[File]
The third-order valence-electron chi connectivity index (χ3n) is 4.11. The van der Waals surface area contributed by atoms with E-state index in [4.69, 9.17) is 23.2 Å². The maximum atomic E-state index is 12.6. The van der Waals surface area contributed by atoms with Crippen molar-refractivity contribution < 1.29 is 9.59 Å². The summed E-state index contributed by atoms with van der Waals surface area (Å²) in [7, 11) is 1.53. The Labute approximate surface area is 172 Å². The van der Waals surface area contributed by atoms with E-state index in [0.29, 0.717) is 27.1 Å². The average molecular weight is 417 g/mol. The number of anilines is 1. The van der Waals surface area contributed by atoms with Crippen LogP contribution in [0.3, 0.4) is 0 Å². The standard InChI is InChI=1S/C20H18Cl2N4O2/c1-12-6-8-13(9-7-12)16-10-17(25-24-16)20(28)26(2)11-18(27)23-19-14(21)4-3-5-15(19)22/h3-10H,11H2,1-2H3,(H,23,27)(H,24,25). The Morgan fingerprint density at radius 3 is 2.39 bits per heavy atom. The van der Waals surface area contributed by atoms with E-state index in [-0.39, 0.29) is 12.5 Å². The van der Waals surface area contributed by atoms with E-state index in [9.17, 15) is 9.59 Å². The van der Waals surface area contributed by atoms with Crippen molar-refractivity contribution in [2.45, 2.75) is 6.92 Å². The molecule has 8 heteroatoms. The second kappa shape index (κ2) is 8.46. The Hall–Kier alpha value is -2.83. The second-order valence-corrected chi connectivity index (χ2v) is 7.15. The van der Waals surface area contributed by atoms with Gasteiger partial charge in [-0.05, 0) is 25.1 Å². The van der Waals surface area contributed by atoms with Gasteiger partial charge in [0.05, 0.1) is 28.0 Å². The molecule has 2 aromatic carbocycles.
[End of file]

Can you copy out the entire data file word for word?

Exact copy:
The third-order valence-electron chi connectivity index (χ3n) is 4.11. The van der Waals surface area contributed by atoms with E-state index in [4.69, 9.17) is 23.2 Å². The maximum atomic E-state index is 12.6. The van der Waals surface area contributed by atoms with Crippen molar-refractivity contribution < 1.29 is 9.59 Å². The summed E-state index contributed by atoms with van der Waals surface area (Å²) in [7, 11) is 1.53. The Labute approximate surface area is 172 Å². The van der Waals surface area contributed by atoms with E-state index in [0.29, 0.717) is 27.1 Å². The average molecular weight is 417 g/mol. The number of anilines is 1. The van der Waals surface area contributed by atoms with Crippen LogP contribution in [0.3, 0.4) is 0 Å². The standard InChI is InChI=1S/C20H18Cl2N4O2/c1-12-6-8-13(9-7-12)16-10-17(25-24-16)20(28)26(2)11-18(27)23-19-14(21)4-3-5-15(19)22/h3-10H,11H2,1-2H3,(H,23,27)(H,24,25). The Morgan fingerprint density at radius 3 is 2.39 bits per heavy atom. The van der Waals surface area contributed by atoms with E-state index in [-0.39, 0.29) is 12.5 Å². The van der Waals surface area contributed by atoms with E-state index in [9.17, 15) is 9.59 Å². The van der Waals surface area contributed by atoms with Crippen molar-refractivity contribution in [2.45, 2.75) is 6.92 Å². The molecule has 8 heteroatoms. The second kappa shape index (κ2) is 8.46. The Hall–Kier alpha value is -2.83. The second-order valence-corrected chi connectivity index (χ2v) is 7.15. The van der Waals surface area contributed by atoms with Gasteiger partial charge in [-0.05, 0) is 25.1 Å². The van der Waals surface area contributed by atoms with Gasteiger partial charge in [0.05, 0.1) is 28.0 Å². The molecule has 2 aromatic carbocycles.